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article imageWhy enterprises are increasingly turning to blockchain

By Tim Sandle     Apr 2, 2018 in Business
Blockchain is a disruptive technology that holds big potential benefits to business applications across many industries. However, putting the tech into place is complex. We look at five examples of successful implementation.
While blockchain remains something that can bring advantages to businesses, especially in relation to supply chains, the implementation for enterprise deployment remains elusive. This is demonstrated through a CNBC report which showed that only eight percent of open-source blockchain projects are still active.
The reason for this is a relatively immature technology which remains relatively costly and complex. Moreover, many businesses lack the necessary skills for a successful implementation. To add to this, there can be a scarcity in resources hinder chief information officers and developers in their attempts to build out blockchain-empowered applications.
This means that many companies turn to blockchain infrastructure partners to help provide the necessary tools for manifesting proof-of-concepts and building deployable solutions in line with business requirements. To illustrate how this might work in practice, we look at five examples.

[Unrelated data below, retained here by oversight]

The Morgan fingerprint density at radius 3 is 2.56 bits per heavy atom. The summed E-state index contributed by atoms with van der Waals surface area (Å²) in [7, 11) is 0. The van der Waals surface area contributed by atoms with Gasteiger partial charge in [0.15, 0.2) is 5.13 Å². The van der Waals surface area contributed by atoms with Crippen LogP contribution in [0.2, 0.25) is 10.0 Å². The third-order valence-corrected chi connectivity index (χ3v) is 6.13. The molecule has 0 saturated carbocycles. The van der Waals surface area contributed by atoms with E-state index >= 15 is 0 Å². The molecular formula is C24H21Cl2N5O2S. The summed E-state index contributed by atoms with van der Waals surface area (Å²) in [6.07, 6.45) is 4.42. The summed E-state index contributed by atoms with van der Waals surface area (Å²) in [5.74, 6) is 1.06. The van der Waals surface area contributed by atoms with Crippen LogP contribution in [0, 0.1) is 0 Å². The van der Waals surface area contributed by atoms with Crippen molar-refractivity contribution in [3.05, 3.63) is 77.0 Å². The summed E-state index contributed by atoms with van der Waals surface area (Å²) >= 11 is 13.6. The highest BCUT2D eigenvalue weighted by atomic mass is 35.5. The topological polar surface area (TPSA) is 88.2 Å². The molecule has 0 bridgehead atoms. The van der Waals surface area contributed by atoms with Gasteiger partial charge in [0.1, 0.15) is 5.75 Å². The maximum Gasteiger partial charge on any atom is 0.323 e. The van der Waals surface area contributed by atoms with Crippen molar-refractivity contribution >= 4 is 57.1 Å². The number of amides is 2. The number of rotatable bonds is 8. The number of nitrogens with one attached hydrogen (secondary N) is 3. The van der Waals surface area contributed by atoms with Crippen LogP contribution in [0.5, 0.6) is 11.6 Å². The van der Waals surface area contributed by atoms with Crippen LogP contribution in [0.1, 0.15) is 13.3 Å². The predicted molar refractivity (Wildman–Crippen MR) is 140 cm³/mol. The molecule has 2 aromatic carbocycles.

Smart contracts
An example is with Ethereum, which has a service geared around smart contracts for data.
Ethereum pioneered the “smart contract” by allowing programming as part of its block formation data. Ethereum is a public blockchain with over 20,000 active miners and its set-up is suited for industry specific use cases where strong tamper-resistance and public transparency are essential. Ethereum uses POW (Proof of Work) as its mining protocol.
Plug-and-play
A separate example comes from Hyperledger Fabric, which produces plug-and-play blockchain for business projects. Hyperledger Fabric is one of the eight ongoing Linux Foundation blockchain projects, and the company has contributed to by IBM and Digital Asset. With the “plug-and-play” modular framework businesses can define unique blockchain characteristics such as consensus and permission rules.
Distributed ledgers for finance
A third case is with R3 Corda, which is a permissioned Distributed Ledger for finance. With this blockchain, participants focus on interoperability and integrations with financial agreements and their relevant legal documentation. This makes R3 Corda suitable for designing a permissioned distributed ledger to record and manage financial agreements.
Currency exchange and stack applications
A fourth example is Ripple, which is a global payments provider. Ripple is focused on providing a real-time gross settlement system, currency exchange and remittance network. The fifth example is FlureeDB, which is a blockchain database for full-stack applications. FlureeDB is designed to solve common data storage problem for enterprise blockchain applications.
More about blockchain, Enterprises, Supply chain
 
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